Independence and Freedom, Courtesy of the Bicycle
- Competence and self-sufficiency: I can fix most basic mechanical problems that would stop me from going down the road. Not all, but I can patch or replace the tube to repair a flat tire, get the chain back onto the derailleur, and fiddle with the brake adjustment if it’s rubbing. Note that I cannot perform any of the equivalent tasks on a car.
- Convenience: When I feel like taking a ride, I can just go. I don’t have to think about whether there’s gas in the tank or a parking place when I get there. (Personally, I’m fueled by caffeine, chocolate, and the farmers’ market.) And while I appreciate having a good transit system and utilize it in the winter when I can’t ride or when I need a lift up a steep hill, with my bike I’m not tied to anyone’s schedule but mine.
- Financial freedom: Speaking of gas…. Freedom from knowing what gas costs! Seriously, unless I happen to glance at a station as I bike past (I try to wave at the poor drivers) I couldn’t tell you the price of gas. I understand it’s quite steep.
- Mobility: It’s much easier to get around in heavy traffic, and that’s without breaking any laws. If I hit a heavy construction zone and cars are backed up, I just switch to the sidewalk as a pedestrian and keep moving. I can get through spaces where a car can’t pass if need be, and I take up a lot less room so it’s easier to maneuver.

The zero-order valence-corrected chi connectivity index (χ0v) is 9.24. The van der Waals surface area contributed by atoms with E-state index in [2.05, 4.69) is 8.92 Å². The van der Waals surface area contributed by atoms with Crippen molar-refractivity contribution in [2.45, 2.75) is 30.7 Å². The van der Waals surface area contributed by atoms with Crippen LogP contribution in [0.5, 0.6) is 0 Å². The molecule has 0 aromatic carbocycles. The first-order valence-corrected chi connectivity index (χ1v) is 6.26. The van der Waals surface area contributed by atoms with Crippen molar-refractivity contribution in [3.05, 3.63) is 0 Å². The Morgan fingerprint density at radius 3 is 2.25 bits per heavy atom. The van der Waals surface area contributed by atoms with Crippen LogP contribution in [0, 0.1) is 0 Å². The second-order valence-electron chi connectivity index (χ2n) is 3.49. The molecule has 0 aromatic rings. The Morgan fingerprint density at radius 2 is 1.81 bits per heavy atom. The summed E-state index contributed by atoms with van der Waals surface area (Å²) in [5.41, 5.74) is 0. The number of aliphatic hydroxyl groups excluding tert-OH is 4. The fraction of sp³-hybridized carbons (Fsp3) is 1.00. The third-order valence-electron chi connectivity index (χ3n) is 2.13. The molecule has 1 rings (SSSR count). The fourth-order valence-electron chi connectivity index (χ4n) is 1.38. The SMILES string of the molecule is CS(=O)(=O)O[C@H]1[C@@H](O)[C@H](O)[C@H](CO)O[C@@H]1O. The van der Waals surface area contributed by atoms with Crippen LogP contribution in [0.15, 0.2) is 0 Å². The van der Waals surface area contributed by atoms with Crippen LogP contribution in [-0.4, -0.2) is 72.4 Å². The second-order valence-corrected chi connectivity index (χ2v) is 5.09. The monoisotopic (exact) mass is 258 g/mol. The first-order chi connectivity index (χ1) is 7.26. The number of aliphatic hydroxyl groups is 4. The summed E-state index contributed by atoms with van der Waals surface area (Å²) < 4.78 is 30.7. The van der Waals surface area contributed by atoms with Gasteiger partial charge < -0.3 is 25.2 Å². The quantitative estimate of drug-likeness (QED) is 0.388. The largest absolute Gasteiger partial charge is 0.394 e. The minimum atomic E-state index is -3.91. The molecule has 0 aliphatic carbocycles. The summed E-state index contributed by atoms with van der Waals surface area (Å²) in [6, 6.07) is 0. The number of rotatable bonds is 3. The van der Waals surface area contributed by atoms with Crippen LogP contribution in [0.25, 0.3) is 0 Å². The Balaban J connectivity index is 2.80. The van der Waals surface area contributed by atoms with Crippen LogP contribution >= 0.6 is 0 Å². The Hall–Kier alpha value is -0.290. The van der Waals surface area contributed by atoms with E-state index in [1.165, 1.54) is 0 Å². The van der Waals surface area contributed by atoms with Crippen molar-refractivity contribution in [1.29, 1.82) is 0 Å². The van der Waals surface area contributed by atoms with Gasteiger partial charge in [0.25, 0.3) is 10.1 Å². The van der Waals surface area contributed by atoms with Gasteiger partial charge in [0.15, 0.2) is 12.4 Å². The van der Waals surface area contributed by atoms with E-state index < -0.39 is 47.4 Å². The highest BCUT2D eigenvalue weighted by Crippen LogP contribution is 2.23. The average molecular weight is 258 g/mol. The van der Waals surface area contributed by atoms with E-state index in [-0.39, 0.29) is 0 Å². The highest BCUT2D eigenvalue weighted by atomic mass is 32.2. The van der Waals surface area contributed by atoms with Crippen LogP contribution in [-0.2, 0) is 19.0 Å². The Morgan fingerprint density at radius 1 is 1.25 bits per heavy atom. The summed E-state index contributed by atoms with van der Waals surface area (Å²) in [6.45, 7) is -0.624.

- Freedom to choose a different path: You can take this one metaphorically, and I do mean it that way. On my bike I experience a greater flexibility of thought about how to get from point A to point B. If you’re a driving commuter, when is the last time you drove on different streets just to see what’s on them? Or because that little store looks intriguing and you can stop and check it out quickly without a big hassle? Experts say that trying new things helps keep your brain young; biking is my brain-aerobics every day.
- Freedom to see through new eyes: Closely related to the path-finding is the way I now think about transportation. For one thing, I don’t take it for granted. For another, I think more broadly about all the ways people and goods move around and I recognize auto-centric thinking, speech, and limitations all the time. I have ridden away from a very confining box, and it’s not the car–it’s the thought patterns that allow themselves to be constrained by its boundaries.
Free yourself. Ride your bike.